Get full access to one story every week, and to summaries of all other stories. Just create a free account

Covid and 2020 may as well be synonyms.

When it came to dealing with the virus, it seemed like the more things changed, the more they remained the same. 

In India, over 10 million have already been infected, and over 1% of them have died. Globally, over 1.5 million people have succumbed to the virus. As you read this, many more would have been irreversibly hit by the pandemic. 

As a doctor in the ICU of All India Institute of Medical Sciences (AIIMS) put it: We need to brace ourselves for the long haul. SARS-CoV2 is not going away anywhere, at least not for another year. We have to adapt and learn how to live with the virus.

A few weeks ago, though, the Union Health Secretary, Rajesh Bhushan reassured a bunch of reporters backstage after a press briefing. He said hospital staff are learning to respond quicker, especially with emergency cases. “Earlier, patients used to wait for close to five hours before being triaged triaged Triaging Triaging is the sorting of patients (as in an emergency room) according to the urgency of their need for care . Now that time has reduced to 30-40 minutes. The more we are learning about the manifestation of the virus in patients, the response systems are getting better,” he said.

And while it is heartening that patients are being attended to quicker than before, there’s a lot more work left. A whole gamut of interventions from vaccines to drugs and diagnostic tests will be scrutinised as the new year approaches. Some approaches may work, others won’t, some interventions will become cheaper, others won’t. But will 2021 be any easier than the year that’s ending?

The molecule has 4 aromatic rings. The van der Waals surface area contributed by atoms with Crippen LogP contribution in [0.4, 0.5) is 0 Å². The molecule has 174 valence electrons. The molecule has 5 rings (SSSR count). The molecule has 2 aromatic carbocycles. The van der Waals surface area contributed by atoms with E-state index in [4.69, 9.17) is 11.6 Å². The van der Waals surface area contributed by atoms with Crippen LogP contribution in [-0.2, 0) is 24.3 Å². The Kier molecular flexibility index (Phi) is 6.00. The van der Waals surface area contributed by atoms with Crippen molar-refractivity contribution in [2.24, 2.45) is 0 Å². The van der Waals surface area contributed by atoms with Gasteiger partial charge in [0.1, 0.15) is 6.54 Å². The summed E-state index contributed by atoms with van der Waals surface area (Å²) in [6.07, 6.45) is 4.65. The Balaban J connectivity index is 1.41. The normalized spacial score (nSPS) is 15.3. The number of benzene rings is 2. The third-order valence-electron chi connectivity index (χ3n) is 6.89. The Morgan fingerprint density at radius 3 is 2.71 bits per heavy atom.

Needle in a haystack

The word ‘vaccine,’ has never before evoked so much hope. So many are eager to take a jab, imagining a life beyond that resembles their existence before 2020.

The UK has been the first country to roll roll BBC Covid-19 vaccine: First person receives Pfizer jab in UK Read more out a mass vaccination programme for its citizens, after Pfizer received an emergency nod for it’s vaccine. Pfizer, through its Indian arm, has knocked on the Indian regulator’s door too. But the vaccine needs to be stored at ultra-cold temperatures of -70 degree celsius. India is infrastructurally not prepared. 

We’ve written written The Ken The holes in India’s Covid immunisation arsenal Read more about the holes in India’s Covid immunisation arsenal.


Maitri Porecha

Maitri writes about everything health for The Ken. For close to 10 years now, she has navigated hospital corridors in her search for a good story. In a past life, when she was not a journalist, she used to teach French at her neighbourhood school. Also an avid fan of forensics, she is always up for decoding mysteries in her free time.

View Full Profile

Enter your email address to read this story

To read this, you’ll need to register for a free account which will also give you access to our stories and newsletters

Or use your email ID